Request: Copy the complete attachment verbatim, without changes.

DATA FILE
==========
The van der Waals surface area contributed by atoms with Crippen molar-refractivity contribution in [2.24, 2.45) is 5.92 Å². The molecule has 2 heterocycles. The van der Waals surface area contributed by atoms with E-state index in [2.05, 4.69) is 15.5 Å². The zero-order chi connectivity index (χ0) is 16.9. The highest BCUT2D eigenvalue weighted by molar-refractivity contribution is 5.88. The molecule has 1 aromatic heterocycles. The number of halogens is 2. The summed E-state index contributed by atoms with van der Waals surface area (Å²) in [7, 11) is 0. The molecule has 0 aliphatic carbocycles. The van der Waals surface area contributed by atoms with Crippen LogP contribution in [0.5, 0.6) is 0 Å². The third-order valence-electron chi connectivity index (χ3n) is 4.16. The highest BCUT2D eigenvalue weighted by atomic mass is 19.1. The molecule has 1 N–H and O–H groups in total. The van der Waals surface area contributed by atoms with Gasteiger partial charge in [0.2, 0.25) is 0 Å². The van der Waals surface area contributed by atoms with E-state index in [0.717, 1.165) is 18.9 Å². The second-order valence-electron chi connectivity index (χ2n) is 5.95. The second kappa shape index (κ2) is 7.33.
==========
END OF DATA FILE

The van der Waals surface area contributed by atoms with Crippen molar-refractivity contribution in [2.24, 2.45) is 5.92 Å². The molecule has 2 heterocycles. The van der Waals surface area contributed by atoms with E-state index in [2.05, 4.69) is 15.5 Å². The zero-order chi connectivity index (χ0) is 16.9. The highest BCUT2D eigenvalue weighted by molar-refractivity contribution is 5.88. The molecule has 1 aromatic heterocycles. The number of halogens is 2. The summed E-state index contributed by atoms with van der Waals surface area (Å²) in [7, 11) is 0. The molecule has 0 aliphatic carbocycles. The van der Waals surface area contributed by atoms with Crippen LogP contribution in [0.5, 0.6) is 0 Å². The third-order valence-electron chi connectivity index (χ3n) is 4.16. The highest BCUT2D eigenvalue weighted by atomic mass is 19.1. The molecule has 1 N–H and O–H groups in total. The van der Waals surface area contributed by atoms with Gasteiger partial charge in [0.2, 0.25) is 0 Å². The van der Waals surface area contributed by atoms with E-state index in [0.717, 1.165) is 18.9 Å². The second-order valence-electron chi connectivity index (χ2n) is 5.95. The second kappa shape index (κ2) is 7.33.